My highlights over the past seven days included the following:
1 Red Crossbill, Runaround Pond, Durham, 4/3.
1 drake “EURASIAN” GREEN-WINGED TEAL, Mouth of the Abagadasset River, Bowdoinham, 4/4 (with Jeannette).
3 Red Crossbill, Bradbury Mountain Hawkwatch, 4/8.
1 probable WHITE-FACED IBIS (as previously reported; FOY), Rte 1/9 Salt Pannes, Scarborough MarSh, 4/9. However, it did not have particular bright bare parts or “face,” so it is either not yet in high breeding, or it could be a hybrid. My views were just a little too insufficient to be 100% sure.
And my personal first-of-years and new spring arrivals included (obviously I had not been to Scarborough Marsh in a while!):
With the Bradbury Mountain Hawkwatch underway, not surprisingly, just about all of my time was spent up there, getting our new counter up to speed and prepared for the flights to come. My observations of note over the past seven days included:
Good pulse of American Robins, Song Sparrows, Red-winged Blackbirds, and Common Grackles into the area this week.
4 Fox Sparrows (FOY), our yard in Pownal, 3/14. At least 3 continued through week’s end.
2 Red-shouldered Hawks (FOS), Bradbury Mountain Spring Hawkwatch, 3/16.
2 Wood Ducks (FOY), Bradbury Mountain Spring Hawkwatch, 3/16.
3 Fox Sparrows, Runaround Pond Recreation Area, Durham, 3/18.
This Week in Finches. I guess the “return flight” of most species moved northward to our west so far.
Red Crossbill: 1, Bradbury Mountain Spring Hawkwatch, 3/16.
It was a very good week of birding for me! My observations of note over the past seven days included the following:
1 female KING EIDER, The Nubble, Cape Neddick, 2/14.
1 continuing pair Green-winged Teal, Abbott’s Pond, York, 2/14.
1 Northern Flicker, US Route 1, Kittery, 2/14.
1 Hermit Thrush, Maquoit Bay Conservation Land, 2/15.
175-200 distant scaup spp, Mere Point Boat Launch, Brunswick, 2/15.
26 Lesser Scaup and 420 Greater Scaup in careful count of birds closer than they have been, Simpson’s Point, Brunswick, 2/15.
4 BARROW’S GOLDENEYES (2 pairs), Winslow Park, Freeport, 2/18 (with Beth Edmonds and Dan Nickerson; this is my highest count in three years here).
1 putative BLACK-HEADED X RING-BILLED GULL HYBRID, Falmouth Town Landing, 2/18 (with Beth Edmonds and Dan Nickerson). Was present in February of 2020; this was the first report for this winter that I am aware of. Video at: https://fb.watch/3KpP3olnTd/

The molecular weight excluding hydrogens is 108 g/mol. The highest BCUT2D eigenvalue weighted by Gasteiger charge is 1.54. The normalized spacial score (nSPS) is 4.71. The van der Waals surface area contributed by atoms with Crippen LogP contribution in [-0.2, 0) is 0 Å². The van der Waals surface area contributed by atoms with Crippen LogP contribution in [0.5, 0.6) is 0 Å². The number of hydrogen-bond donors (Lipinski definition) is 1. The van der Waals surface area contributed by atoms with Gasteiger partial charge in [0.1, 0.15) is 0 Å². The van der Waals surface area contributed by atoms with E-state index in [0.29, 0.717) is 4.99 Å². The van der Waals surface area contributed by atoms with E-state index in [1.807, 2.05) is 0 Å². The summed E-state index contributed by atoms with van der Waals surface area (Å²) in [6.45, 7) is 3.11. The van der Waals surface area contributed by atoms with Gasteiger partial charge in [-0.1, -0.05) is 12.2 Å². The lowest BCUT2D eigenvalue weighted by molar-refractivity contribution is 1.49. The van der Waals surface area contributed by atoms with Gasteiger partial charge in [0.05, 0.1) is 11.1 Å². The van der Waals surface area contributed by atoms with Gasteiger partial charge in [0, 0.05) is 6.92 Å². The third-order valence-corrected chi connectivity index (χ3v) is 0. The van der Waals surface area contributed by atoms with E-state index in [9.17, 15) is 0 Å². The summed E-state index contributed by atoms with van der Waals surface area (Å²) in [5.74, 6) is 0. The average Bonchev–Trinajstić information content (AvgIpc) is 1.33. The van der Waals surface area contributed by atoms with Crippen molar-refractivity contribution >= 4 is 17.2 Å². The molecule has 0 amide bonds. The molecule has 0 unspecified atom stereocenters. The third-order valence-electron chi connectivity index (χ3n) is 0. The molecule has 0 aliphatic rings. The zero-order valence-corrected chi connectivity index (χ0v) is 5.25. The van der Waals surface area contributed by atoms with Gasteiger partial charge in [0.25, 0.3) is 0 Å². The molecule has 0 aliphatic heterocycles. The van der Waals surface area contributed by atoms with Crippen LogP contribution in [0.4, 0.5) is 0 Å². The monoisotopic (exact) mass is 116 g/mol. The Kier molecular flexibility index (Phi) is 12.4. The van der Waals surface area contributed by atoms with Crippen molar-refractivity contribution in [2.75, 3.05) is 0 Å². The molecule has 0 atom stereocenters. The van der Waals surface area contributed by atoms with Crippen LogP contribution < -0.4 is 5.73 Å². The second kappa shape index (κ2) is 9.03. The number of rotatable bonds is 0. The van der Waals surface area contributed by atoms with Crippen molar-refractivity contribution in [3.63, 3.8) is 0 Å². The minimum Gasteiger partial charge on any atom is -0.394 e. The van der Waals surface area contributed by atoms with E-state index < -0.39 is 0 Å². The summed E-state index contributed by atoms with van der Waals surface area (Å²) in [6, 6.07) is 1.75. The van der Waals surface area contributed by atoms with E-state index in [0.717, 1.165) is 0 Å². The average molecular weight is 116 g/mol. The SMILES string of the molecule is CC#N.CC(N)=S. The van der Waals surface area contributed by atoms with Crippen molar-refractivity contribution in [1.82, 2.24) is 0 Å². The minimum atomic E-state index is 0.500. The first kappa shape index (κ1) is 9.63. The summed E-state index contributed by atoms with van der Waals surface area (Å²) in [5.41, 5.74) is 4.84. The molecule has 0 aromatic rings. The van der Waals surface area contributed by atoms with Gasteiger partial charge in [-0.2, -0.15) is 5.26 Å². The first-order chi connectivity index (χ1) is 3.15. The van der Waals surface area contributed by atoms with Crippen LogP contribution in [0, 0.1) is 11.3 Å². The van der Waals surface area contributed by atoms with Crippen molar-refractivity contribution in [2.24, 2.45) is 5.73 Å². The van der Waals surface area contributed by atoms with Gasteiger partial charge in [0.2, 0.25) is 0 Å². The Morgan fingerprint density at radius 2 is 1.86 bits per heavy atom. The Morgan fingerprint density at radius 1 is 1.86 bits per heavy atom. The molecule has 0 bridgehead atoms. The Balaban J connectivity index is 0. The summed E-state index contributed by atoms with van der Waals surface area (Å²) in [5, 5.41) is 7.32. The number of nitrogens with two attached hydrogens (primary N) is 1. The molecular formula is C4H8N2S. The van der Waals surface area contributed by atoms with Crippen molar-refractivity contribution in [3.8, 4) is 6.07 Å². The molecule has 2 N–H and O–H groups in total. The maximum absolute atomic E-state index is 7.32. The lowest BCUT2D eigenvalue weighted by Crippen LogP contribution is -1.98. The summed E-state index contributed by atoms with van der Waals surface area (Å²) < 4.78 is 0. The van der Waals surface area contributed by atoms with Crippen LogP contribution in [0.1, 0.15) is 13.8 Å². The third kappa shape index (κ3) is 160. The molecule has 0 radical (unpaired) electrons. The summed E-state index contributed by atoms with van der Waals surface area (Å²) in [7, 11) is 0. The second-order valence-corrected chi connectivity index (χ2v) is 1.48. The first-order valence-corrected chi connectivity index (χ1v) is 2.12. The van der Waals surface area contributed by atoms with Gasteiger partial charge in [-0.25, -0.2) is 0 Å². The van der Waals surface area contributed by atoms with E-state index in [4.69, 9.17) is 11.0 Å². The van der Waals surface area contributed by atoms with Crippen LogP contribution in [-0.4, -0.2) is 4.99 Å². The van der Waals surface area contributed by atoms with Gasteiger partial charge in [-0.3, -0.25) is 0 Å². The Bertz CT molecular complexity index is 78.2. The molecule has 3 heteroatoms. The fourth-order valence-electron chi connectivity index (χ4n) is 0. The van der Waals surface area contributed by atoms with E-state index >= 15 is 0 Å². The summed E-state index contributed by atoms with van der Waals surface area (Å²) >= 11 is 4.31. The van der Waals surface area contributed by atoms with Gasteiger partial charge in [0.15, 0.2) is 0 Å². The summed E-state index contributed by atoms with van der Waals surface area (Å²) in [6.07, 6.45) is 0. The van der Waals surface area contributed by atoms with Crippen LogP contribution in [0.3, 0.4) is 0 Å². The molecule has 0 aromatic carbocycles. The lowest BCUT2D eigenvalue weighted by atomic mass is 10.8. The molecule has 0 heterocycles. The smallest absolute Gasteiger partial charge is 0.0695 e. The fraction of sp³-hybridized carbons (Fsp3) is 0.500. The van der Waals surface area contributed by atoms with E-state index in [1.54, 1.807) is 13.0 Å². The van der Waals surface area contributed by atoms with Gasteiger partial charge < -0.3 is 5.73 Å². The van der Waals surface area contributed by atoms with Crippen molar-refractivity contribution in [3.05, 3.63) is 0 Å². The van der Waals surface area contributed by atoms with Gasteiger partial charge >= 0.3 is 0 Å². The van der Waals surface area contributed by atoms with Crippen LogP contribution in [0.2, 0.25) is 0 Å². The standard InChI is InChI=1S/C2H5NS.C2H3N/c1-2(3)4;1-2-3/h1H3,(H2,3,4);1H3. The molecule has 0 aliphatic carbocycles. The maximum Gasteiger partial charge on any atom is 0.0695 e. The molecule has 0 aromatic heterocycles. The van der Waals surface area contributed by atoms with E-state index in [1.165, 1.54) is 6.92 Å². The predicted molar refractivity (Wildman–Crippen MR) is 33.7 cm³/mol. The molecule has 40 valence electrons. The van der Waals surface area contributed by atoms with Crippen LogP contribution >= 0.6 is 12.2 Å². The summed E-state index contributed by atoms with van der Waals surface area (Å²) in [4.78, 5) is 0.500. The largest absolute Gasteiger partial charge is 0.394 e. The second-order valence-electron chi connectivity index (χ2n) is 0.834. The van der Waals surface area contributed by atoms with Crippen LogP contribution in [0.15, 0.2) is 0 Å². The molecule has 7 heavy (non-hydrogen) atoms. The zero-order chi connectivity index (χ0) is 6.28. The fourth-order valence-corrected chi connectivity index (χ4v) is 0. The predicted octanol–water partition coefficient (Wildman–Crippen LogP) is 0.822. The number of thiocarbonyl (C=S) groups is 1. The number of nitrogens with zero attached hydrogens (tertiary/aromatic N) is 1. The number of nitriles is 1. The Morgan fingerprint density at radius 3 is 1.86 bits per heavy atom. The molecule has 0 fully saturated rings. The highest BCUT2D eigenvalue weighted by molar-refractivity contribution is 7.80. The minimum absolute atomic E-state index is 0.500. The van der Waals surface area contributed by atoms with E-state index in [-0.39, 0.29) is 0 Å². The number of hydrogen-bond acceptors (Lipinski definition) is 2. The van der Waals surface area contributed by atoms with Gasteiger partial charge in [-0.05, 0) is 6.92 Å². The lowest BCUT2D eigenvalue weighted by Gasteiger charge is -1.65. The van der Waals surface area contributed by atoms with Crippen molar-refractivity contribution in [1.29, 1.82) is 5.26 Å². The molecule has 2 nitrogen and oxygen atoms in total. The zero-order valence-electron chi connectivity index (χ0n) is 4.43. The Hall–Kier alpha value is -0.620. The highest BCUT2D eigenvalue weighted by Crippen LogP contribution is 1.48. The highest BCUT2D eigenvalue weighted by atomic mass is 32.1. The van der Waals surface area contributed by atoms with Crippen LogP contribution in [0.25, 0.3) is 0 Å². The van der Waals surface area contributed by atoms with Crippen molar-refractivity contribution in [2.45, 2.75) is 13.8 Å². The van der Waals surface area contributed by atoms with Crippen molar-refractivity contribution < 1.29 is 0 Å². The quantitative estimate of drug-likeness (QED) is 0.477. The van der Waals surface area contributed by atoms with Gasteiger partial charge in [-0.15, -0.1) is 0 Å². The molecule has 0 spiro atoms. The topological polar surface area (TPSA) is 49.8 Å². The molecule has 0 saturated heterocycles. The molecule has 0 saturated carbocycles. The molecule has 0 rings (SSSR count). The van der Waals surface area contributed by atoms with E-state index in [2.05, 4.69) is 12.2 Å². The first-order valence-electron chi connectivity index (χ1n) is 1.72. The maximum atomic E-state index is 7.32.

This Week in Finches:
Red Crossbill: 15 (neighborhood behind Marginal Way, Ognuquit, 2/14).
1 continuing RUDDY DUCK, 11 Lesser and 6 Greater Scaup (in close small group in flight) and 250+ distant scaup. I am sure the ratio of species in that close group of 17 does not reflect the makeup of the large group which will be mostly (at least) Greater. Simpson’s Point, Brunswick, 1/25.
8 Lesser Scaup, Fort Point State Park, 1/11 (with Evan Obercian).
1 American Kestrel, Upper Street, Turner, 1/12 (with Jeannette).
1 Yellow-rumped Warbler, Pond Cove, Cape Elizabeth, 1/15. Declining in Maine as a wintering species, there are even fewer this year due to the failure of the Northern Bayberry crop.
1 Northern Flicker, Village Crossings/Cape Elizabeth Greenbelt Trail, 1/15.
This Week in Finches. A query on our store’s Facebook page suggested there is another wave of redpolls and Evening Grosbeaks arriving in yards, and more siskins, etc, still widely scattered here and there. But for me:
EVENING GROSBEAK: 0
Red Crossbill: ~20 (Merrill Road, Pownal, 1/9, with Beth Edmonds and Dan Nickerson).
WHITE-WINGED CROSSBILL: 0
PINE GROSBEAK: 14 (here at the store, 1/9); 4 (Woodside Road, Brunswick, 1/10); 5 (Route 1, Wiscasset, 1/11); 9 (Belfast City Park, 1/11 with Evan Obercian); 5 (Stockton Harbor, 1/11 with Evan Obercian); 15 (Cumberland Town Landing, 1/13); 1 (Eastern Promendade, Portland, 1/15).
Purple Finch: 0
Common Redpoll High Count This Week: 0
Pine Siskin High Count This Week: 1 (Belfast, 1/11, with Evan Obercian).